Brexit can mean a smooth transition to democratic self government

Email this

John Redwood’s latest blog discusses the transition following Brexit and the Treasury’s short term forecasts.

If Brexit wins we wish the transition to be smooth and straightforward. There is no need for any disruption of trade or investment, and no need to change trading rules and product regulations.

It is vitally important that the government does not make an Article 50 request to leave the EU under the current treaties. Government lawyers and Remain campaigners just assume that is what they would do. Vote Leave is equally clear that is exactly what we should not do.

A vote for Brexit is a vote to restore UK democracy and leave the legal controls of the Treaties. The easiest way to implement the popular will if that is the result is to pass a short Act of Parliament. This Act would do two main things. It would remove the support for Treaty based European law afforded by the 1972 European Communities Act. It would confirm all current EU rules and regulations remain in place as good UK law.

The UK government should then open discussions with the EU over what if any changes they wish to see in our bilateral relationship. The UK government can also then take the necessary actions to implement the two main pledges of the Vote Leave campaign. We cancel the payments to the EU, and we establish a points based system of border control which does not distinguish between EU and non EU migrants.

Legislating first but not wishing to change any business arrangements with the EU is the best combination of strength and friendship. Thereafter we have our veto back over any new EU proposal, and can in the years ahead seek improvements or domestic UK changes as we wish. The EU for its part is unlikely to reach agreement amongst the members to impose any tariffs or other additional barriers to our trade unilaterally.

The Treasury short term forecasts are wrong again

The Treasury’s short term forecast said fear of Brexit and Brexit would raise the government borrowing rate, depress sterling, lower share prices and tip output and sales into recession.

As the markets now rate the chances of Brexit at 35% compared with thinking it totally improbable earlier in the year you would expect around 35% of the adjustments the Treasury forecasts to have taken place. So what has happened?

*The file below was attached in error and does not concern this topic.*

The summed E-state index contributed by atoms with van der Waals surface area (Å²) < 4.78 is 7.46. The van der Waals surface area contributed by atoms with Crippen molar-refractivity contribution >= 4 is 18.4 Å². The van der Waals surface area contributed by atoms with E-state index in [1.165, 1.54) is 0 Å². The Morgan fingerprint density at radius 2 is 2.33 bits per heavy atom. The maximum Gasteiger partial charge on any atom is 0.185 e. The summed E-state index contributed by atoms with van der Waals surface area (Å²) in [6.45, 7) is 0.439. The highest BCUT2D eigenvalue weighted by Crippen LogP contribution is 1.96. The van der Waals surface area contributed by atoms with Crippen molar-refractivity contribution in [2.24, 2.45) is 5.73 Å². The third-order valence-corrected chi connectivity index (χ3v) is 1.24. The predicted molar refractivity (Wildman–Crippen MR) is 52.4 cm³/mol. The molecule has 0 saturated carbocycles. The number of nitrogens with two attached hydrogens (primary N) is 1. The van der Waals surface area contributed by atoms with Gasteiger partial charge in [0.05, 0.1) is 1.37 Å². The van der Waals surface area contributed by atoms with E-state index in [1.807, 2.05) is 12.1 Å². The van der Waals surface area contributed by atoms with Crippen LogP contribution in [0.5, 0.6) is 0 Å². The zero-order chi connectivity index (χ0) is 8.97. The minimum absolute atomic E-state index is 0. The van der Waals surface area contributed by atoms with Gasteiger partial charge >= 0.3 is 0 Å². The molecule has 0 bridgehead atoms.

Government 10 year interest rates have fallen from 2% at the start of 2016 to 1.14% yesterday, instead of rising as predicted.

Retail sales are up 6% year on year in May, including a strong May itself, instead of keeling over owing to waning confidence. The May figures are higher than pre Referendum levels and growing faster.

Industrial production is up 1.6% year on year in the last figures, instead of falling.

Sterling is at $1.46 compared to the low of $1.38 at the end of February. George Soros is likely to be wrong with his prediction of a large fall in sterling, which many have been trying to create by their words and by selling our currency for weeks without success.
FTSE 100 index was at 5537 on 11 February, and is now 6200. UK shares have followed a similar pattern to other advanced share markets without showing a worse Brexit linked performance.

The Treasury can’t even forecast three months at a time and get it right. They just know how to scaremonger to get it wrong.

It is most unpleasant to watch the UK’s authorities trying to talk the pound down and shock people into losing confidence. Instead of the government seeking to reassure and to stress what is going right, they seem to be watching for any negative figure which they can light on and publicise as evidence of Brexit damage.

Some weakness in housing sales reflecting deliberate policy actions to hit the top end property in London and Buy to Let is attributed to Brexit. Unfortunately for the Remain campaign as we get close to the vote instead of plunging into recession the economy generated more jobs, retail sales accelerated and industrial output expands. Interest rates fall in the markets and real incomes expand.

The economists who use the same or similar models to forecast a poor outcome after Brexit belong to the school of thought that you must put gloom into the forecast. That means you get gloom out. Brexit so far has not hit confidence nor jobs. I see no reason why A pro Brexit vote should do so. Our trade is not at risk and the UK will still be a good place to invest.

You can view the original posts here.

Email this
%d bloggers like this: